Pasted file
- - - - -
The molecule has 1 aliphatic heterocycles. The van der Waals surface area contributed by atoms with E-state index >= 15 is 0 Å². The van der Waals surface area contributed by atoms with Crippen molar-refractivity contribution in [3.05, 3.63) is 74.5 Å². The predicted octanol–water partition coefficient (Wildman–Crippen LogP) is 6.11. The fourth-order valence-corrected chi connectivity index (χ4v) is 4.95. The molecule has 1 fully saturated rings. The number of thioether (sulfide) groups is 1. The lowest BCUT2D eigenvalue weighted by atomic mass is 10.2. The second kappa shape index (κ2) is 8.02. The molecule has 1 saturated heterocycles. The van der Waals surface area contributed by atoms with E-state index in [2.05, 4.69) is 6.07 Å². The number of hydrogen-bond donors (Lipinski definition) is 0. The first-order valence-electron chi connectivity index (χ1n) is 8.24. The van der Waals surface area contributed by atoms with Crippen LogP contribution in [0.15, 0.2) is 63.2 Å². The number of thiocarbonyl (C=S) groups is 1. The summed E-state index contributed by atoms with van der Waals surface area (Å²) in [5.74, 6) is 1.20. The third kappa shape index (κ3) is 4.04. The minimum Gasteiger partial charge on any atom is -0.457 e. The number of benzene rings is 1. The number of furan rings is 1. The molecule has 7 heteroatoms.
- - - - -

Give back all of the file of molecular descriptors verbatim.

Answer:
The molecule has 1 aliphatic heterocycles. The van der Waals surface area contributed by atoms with E-state index >= 15 is 0 Å². The van der Waals surface area contributed by atoms with Crippen molar-refractivity contribution in [3.05, 3.63) is 74.5 Å². The predicted octanol–water partition coefficient (Wildman–Crippen LogP) is 6.11. The fourth-order valence-corrected chi connectivity index (χ4v) is 4.95. The molecule has 1 fully saturated rings. The number of thioether (sulfide) groups is 1. The lowest BCUT2D eigenvalue weighted by atomic mass is 10.2. The second kappa shape index (κ2) is 8.02. The molecule has 1 saturated heterocycles. The van der Waals surface area contributed by atoms with E-state index in [2.05, 4.69) is 6.07 Å². The number of hydrogen-bond donors (Lipinski definition) is 0. The first-order valence-electron chi connectivity index (χ1n) is 8.24. The van der Waals surface area contributed by atoms with Crippen LogP contribution in [0.15, 0.2) is 63.2 Å². The number of thiocarbonyl (C=S) groups is 1. The summed E-state index contributed by atoms with van der Waals surface area (Å²) in [5.74, 6) is 1.20. The third kappa shape index (κ3) is 4.04. The minimum Gasteiger partial charge on any atom is -0.457 e. The number of benzene rings is 1. The number of furan rings is 1. The molecule has 7 heteroatoms.